While we used the Hale On-Line version of the test since it was easy to administer, there are other more robust versions of the test available free on-line. Readers interested in getting a second data point for their MBTI type should check out the Keirsey Temperament Sorter. This 70 question form is also available free online, click here.
Suggestions for Future Research
One Retire Early board participant suggested giving the MBTI to your friends and neighbors, and then offer the link to the Retire Early board to those that are identified as "Retire Early" personality types. Interesting idea. To make it easier, you could print out the four parts of the Hale On-Line test and administer a print version. It's probably easier than having everyone gather around the computer at a cocktail party. Here's the personality types for Column A/B in each of the four parts of the Hale On-line version of the test:
Another MBTI study I'd like to see is what personality types are "do-it-yourself" investors, and what personality types depend on brokers and financial consultants. As most "Fools" know, it makes a big difference as far as when you'll be able to retire.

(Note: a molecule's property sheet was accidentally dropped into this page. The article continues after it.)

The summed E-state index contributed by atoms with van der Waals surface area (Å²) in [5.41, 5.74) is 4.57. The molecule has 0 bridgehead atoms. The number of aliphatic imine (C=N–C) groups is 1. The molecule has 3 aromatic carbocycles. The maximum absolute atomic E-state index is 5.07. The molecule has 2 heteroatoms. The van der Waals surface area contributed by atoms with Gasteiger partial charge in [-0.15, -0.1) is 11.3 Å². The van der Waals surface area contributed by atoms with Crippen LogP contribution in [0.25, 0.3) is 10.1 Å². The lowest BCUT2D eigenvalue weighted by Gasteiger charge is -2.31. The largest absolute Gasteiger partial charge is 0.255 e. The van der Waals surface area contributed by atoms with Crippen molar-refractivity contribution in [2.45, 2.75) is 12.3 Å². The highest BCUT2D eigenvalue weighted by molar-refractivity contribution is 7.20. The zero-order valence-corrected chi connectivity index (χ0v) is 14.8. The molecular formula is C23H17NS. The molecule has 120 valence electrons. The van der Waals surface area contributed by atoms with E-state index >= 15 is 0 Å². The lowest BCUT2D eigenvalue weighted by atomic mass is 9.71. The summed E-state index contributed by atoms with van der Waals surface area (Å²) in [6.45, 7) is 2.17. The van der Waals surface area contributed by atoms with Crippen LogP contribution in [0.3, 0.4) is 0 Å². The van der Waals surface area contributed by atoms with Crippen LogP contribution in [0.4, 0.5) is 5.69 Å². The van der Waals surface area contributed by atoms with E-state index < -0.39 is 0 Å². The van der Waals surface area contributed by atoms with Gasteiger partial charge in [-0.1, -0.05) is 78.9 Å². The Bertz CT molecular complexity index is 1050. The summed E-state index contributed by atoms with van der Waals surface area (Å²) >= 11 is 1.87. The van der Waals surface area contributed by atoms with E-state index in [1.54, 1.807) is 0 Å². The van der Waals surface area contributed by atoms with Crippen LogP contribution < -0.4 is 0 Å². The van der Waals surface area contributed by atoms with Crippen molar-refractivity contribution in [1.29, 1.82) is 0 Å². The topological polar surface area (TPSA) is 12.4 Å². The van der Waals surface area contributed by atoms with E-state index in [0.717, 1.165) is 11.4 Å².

For those of you interested in ongoing MBTI research, the most accessible site I've found is Myers-Briggs ® Personality Type on the Web. The site is maintained by web designer Mary Hoerr and is updated weekly.
Readers who didn't participate in the original survey are invited to take one of the online versions of the MBTI test, answer the two question survey that appeared at the beginning of this article, and e-mail the results to the Retire Early Home Page. (Send to firstname.lastname@example.org) In about six months we will update the survey to include any new data gathered.
For the October 2000 update on this study, click here.
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Copyright © 2000-2007 John P. Greaney, All rights reserved.